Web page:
17 Reineke et al., Berkeley 17 PRET DRAM Controller: Three Innovations Expose internal structure of DRAM devices: Expose individual banks within DRAM device as multiple independent resources Defer refreshes to the end of transactions Allows to hide refresh latency Perform refreshes “manually”: Replace standard refresh command with multiple reads

18 Reineke et al., Berkeley 18 PRET DRAM Controller: Exploiting Internal Structure of DRAM Module Consists of 4-8 banks in 1-2 ranks Share only command and data bus, otherwise independent Partition into four groups of banks in alternating ranks Cycle through groups in a time-triggered fashion Ban k 0 Ban k 1 Ban k 2 Ban k 3 Rank 0: Ban k 0 Ban k 1 Ban k 2 Ban k 3 Rank 1: Successive accesses to same group obey timing constraints Reads/writes to different groups do not interfere Provides four independent and predictable resources

19 Reineke et al., Berkeley 19 PRET DRAM Controller: Exploiting Internal Structure of DRAM Module Load B1.R3.C2 Load B1.R4.C3 Store B1.R3.C5 … PRET DRAM Controller Read Pattern Write Pattern …

20 Reineke et al., Berkeley 20 Pipelined Bank Access Scheme READ WRITEREAD

21 Reineke et al., Berkeley 21 PRET DRAM Controller: “Manual” Refreshes (refresh latencies not to scale) Every row needs to be refreshed every 64ms Dedicated refresh commands refresh one row in each bank at once We replace these with “manual” refreshes through reads Improves worst-case latency of short requests Dedicated refresh commands vs refreshes through reads.

22 Reineke et al., Berkeley 22 PRET DRAM Controller: Defer Refreshes Refreshes do not have to happen periodically Refresh every row at least every 64 ms Schedule refreshes slightly more often than necessary  Enables to defer refreshes

23 Reineke et al., Berkeley 23 General-Purpose DRAM Controller vs PRET DRAM Controller General-Purpose Controller Abstracts DRAM as a single shared resource Schedules refreshes dynamically Schedules commands dynamically “Open page” policy speculates on locality PRET DRAM Controller Abstracts DRAM as multiple independent resources Refreshes as reads: shorter interruptions Defer refreshes: improves perceived latency Follows periodic, time- triggered schedule “Closed page” policy: access-history independence

24 Reineke et al., Berkeley 24 Outline Introduction DRAM Basics Related Work: Predator and AMC PRET DRAM Controller: Main Ideas Evaluation Integration into Precision-Timed ARM

25 Reineke et al., Berkeley 25 Conventional DRAM Controller (DRAMSim2) vs PRET DRAM Controller: Latency Evaluation Varying Interference:Varying Transfer Size:

26 Reineke et al., Berkeley 26 PRET DRAM Controller vs Predator: Analytical Evaluation Predator: abstracts DRAM as single resource uses standard refresh mechanism  PRET controller improves worst-case access latency of small transfers

27 Reineke et al., Berkeley 27 PRET DRAM Controller vs Predator: Analytical Evaluation Less of a difference for larger transfers Predator provides slightly higher bandwidth due to more efficient refresh mechanism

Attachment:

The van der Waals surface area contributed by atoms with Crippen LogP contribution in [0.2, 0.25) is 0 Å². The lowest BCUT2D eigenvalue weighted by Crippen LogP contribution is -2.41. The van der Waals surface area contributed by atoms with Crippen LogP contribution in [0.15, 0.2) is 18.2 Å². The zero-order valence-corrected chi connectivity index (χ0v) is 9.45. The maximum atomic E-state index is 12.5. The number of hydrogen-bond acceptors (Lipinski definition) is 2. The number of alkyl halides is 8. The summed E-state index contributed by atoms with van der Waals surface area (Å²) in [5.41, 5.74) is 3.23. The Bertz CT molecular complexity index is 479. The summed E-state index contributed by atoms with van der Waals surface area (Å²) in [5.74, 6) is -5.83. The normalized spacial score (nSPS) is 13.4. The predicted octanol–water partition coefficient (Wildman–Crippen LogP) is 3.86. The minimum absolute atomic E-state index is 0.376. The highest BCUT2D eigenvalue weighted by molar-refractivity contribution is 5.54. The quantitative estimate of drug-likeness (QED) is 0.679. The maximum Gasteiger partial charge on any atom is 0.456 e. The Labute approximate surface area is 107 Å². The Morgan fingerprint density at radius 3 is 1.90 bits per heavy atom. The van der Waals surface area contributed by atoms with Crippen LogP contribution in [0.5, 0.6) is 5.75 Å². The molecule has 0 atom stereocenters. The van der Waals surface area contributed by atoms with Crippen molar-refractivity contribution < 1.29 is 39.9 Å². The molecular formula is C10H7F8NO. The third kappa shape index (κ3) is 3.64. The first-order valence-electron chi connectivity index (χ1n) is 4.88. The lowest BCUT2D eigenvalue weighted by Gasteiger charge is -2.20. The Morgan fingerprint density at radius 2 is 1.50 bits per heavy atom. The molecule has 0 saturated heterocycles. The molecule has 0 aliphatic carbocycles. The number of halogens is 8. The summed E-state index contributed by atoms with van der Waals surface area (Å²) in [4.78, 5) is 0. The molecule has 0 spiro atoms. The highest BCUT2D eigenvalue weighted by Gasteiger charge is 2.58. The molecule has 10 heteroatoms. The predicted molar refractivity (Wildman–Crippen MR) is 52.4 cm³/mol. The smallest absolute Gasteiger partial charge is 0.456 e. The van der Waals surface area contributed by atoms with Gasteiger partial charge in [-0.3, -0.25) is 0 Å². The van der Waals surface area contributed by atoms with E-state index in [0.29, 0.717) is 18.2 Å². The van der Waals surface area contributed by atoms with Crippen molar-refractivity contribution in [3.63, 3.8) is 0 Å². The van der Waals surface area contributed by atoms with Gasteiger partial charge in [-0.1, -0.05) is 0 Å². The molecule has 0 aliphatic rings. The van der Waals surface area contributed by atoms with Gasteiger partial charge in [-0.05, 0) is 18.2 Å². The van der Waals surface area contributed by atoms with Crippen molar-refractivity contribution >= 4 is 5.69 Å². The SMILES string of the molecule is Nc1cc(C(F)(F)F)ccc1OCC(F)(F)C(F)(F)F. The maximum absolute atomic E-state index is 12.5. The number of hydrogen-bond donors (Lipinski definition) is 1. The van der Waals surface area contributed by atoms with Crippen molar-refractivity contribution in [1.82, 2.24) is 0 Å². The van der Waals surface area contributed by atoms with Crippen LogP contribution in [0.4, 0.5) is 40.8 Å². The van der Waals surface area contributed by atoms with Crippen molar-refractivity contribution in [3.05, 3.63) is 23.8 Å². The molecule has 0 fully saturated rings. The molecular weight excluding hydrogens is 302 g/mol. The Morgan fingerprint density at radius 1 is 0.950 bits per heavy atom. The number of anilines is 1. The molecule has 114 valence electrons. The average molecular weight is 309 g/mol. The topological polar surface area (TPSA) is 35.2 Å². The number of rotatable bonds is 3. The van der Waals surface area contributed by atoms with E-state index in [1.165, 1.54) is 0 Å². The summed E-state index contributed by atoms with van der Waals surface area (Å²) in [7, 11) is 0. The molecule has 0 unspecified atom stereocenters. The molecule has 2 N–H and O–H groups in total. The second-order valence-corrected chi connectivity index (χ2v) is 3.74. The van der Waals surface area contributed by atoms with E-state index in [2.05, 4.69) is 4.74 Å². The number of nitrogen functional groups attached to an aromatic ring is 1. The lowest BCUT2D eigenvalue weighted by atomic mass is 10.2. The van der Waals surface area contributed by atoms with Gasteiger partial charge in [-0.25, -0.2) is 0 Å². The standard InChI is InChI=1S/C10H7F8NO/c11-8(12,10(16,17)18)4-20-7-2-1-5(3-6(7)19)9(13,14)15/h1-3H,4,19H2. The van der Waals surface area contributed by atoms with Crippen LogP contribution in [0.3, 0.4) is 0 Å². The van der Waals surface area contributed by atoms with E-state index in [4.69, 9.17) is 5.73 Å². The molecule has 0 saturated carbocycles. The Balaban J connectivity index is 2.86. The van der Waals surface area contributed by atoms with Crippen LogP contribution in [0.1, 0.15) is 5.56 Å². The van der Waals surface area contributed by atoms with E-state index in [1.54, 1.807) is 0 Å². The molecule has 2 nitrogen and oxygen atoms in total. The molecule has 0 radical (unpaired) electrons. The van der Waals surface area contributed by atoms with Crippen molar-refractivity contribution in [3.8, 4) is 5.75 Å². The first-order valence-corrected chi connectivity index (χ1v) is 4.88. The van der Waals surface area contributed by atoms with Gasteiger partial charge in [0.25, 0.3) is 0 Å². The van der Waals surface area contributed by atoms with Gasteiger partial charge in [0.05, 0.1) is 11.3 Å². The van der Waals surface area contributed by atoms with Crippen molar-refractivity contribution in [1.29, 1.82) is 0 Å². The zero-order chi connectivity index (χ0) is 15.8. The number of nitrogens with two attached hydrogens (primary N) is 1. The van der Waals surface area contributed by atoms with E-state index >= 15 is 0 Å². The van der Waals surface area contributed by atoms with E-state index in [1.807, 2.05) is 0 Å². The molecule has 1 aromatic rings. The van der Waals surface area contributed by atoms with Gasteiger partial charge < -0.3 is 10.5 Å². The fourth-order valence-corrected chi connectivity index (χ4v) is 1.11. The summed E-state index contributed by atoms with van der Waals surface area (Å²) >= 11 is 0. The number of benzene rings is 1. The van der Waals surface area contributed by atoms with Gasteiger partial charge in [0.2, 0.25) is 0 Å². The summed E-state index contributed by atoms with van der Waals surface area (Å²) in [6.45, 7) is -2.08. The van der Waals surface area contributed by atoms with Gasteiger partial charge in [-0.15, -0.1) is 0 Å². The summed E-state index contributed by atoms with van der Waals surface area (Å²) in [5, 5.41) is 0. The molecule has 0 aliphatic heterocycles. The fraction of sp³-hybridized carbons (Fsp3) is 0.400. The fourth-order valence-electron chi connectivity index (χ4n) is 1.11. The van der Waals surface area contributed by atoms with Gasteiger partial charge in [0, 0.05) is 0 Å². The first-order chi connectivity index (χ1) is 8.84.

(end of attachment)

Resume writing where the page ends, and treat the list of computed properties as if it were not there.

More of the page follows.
28 Reineke et al., Berkeley 28 Outline Introduction DRAM Basics Related Work: Predator and AMC PRET DRAM Controller: Main Ideas Evaluation Integration into Precision-Timed ARM

29 Reineke et al., Berkeley 29 Precision-Timed ARM (PTARM) Architecture Overview Thread-Interleaved Pipeline for predictable timing without sacrificing high throughput One private DRAM Resource + DMA Unit per Hardware Thread Shared Scratchpad Instruction and Data Memories for low latency access

30 Lee, Berkeley 30 Conclusions and Future Work Temporal isolation and improved worst-case latency by bank privatization How to program the inverted memory hierarchy? Raffaello Sanzio da Urbino – The Athens School

31 Reineke et al., Berkeley 31 References Related Work on Memory Controllers: M. Paolieri, E. Quiñones, F. Cazorla, and M. Valero, “An analyzable memory controller for hard real- time CMPs,” IEEE Embedded Systems Letters, vol. 1, no. 4, pp. 86–90, B. Akesson, K. Goossens, and M. Ringhofer, “Predator: a predictable SDRAM memory controller,” in CODES+ISSS. ACM, 2007, pp. 251–256. Work within the PRET project: [CODES ’11] Jan Reineke, Isaac Liu, Hiren D. Patel, Sungjun Kim, Edward A. Lee, PRET DRAM Controller: Bank Privatization for Predictability and Temporal Isolation, International Conference on Hardware/Software Codesign and System Synthesis (CODES+ISSS), October, 2011.PRET DRAM Controller: Bank Privatization for Predictability and Temporal Isolation, International Conference on Hardware/Software Codesign and System Synthesis (CODES+ISSS), October, [DAC ‘11] Dai Nguyen Bui, Edward A. Lee, Isaac Liu, Hiren D. Patel, Jan Reineke, Temporal Isolation on Multiprocessing Architectures, Design Automation Conference (DAC), June, 2011.Temporal Isolation on Multiprocessing Architectures, Design Automation Conference (DAC), June, [Asilomar ‘10] Isaac Liu, Jan Reineke, and Edward A. Lee, PRET Architecture Supporting Concurrent Programs with Composable Timing Properties, in Signals, Systems, and Computers (ASILOMAR), Conference Record of the Forty Fourth Asilomar Conference, November 2010, Pacific Grove, California.PRET Architecture Supporting Concurrent Programs with Composable Timing Properties, in Signals, Systems, and Computers (ASILOMAR), Conference Record of the Forty Fourth Asilomar Conference, November 2010, Pacific Grove, California. [CASES ’08] Ben Lickly, Isaac Liu, Sungjun Kim, Hiren D. Patel, Stephen A. Edwards and Edward A. Lee, "Predictable Programming on a Precision Timed Architecture," in Proceedings of International Conference on Compilers, Architecture, and Synthesis for Embedded Systems (CASES), Piscataway, NJ, pp , IEEE Press, October, 2008.Predictable Programming on a Precision Timed Architecture," in Proceedings of International Conference on Compilers, Architecture, and Synthesis for Embedded Systems (CASES), Piscataway, NJ, pp , IEEE Press, October, 2008.